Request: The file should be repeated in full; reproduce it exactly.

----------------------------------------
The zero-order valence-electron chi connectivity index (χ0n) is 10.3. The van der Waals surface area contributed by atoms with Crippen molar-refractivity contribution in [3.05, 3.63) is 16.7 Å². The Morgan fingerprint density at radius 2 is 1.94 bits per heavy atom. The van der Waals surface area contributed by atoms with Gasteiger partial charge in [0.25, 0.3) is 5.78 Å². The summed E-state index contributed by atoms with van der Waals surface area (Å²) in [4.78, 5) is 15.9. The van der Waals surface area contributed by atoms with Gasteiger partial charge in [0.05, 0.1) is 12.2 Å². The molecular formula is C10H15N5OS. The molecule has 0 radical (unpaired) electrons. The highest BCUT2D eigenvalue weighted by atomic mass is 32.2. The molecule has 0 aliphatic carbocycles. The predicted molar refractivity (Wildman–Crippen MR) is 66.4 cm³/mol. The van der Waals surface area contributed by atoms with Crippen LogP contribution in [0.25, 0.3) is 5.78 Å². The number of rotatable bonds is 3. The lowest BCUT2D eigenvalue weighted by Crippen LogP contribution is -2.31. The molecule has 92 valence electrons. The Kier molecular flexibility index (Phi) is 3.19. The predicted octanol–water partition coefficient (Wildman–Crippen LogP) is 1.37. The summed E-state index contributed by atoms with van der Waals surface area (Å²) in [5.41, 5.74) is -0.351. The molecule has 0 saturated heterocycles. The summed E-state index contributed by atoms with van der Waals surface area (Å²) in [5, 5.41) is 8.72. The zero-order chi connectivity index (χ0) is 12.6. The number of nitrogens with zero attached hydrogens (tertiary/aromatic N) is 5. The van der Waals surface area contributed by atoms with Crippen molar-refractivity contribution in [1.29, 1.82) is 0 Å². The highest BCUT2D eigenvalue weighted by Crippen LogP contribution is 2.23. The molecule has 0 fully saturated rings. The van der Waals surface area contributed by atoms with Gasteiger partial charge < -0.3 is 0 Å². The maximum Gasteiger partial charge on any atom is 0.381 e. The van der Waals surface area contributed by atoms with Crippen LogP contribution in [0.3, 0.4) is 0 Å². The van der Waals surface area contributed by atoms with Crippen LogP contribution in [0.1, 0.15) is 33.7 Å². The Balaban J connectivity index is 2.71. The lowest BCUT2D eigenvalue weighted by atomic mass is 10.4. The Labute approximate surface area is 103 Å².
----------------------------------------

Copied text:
The zero-order valence-electron chi connectivity index (χ0n) is 10.3. The van der Waals surface area contributed by atoms with Crippen molar-refractivity contribution in [3.05, 3.63) is 16.7 Å². The Morgan fingerprint density at radius 2 is 1.94 bits per heavy atom. The van der Waals surface area contributed by atoms with Gasteiger partial charge in [0.25, 0.3) is 5.78 Å². The summed E-state index contributed by atoms with van der Waals surface area (Å²) in [4.78, 5) is 15.9. The van der Waals surface area contributed by atoms with Gasteiger partial charge in [0.05, 0.1) is 12.2 Å². The molecular formula is C10H15N5OS. The molecule has 0 radical (unpaired) electrons. The highest BCUT2D eigenvalue weighted by atomic mass is 32.2. The molecule has 0 aliphatic carbocycles. The predicted molar refractivity (Wildman–Crippen MR) is 66.4 cm³/mol. The van der Waals surface area contributed by atoms with Crippen LogP contribution in [0.25, 0.3) is 5.78 Å². The number of rotatable bonds is 3. The lowest BCUT2D eigenvalue weighted by Crippen LogP contribution is -2.31. The molecule has 92 valence electrons. The Kier molecular flexibility index (Phi) is 3.19. The predicted octanol–water partition coefficient (Wildman–Crippen LogP) is 1.37. The summed E-state index contributed by atoms with van der Waals surface area (Å²) in [5.41, 5.74) is -0.351. The molecule has 0 saturated heterocycles. The summed E-state index contributed by atoms with van der Waals surface area (Å²) in [5, 5.41) is 8.72. The zero-order chi connectivity index (χ0) is 12.6. The number of nitrogens with zero attached hydrogens (tertiary/aromatic N) is 5. The van der Waals surface area contributed by atoms with Crippen molar-refractivity contribution in [1.29, 1.82) is 0 Å². The highest BCUT2D eigenvalue weighted by Crippen LogP contribution is 2.23. The molecule has 0 fully saturated rings. The van der Waals surface area contributed by atoms with Gasteiger partial charge < -0.3 is 0 Å². The maximum Gasteiger partial charge on any atom is 0.381 e. The van der Waals surface area contributed by atoms with Crippen LogP contribution in [0.3, 0.4) is 0 Å². The van der Waals surface area contributed by atoms with Crippen LogP contribution in [0.1, 0.15) is 33.7 Å². The Balaban J connectivity index is 2.71. The lowest BCUT2D eigenvalue weighted by atomic mass is 10.4. The Labute approximate surface area is 103 Å².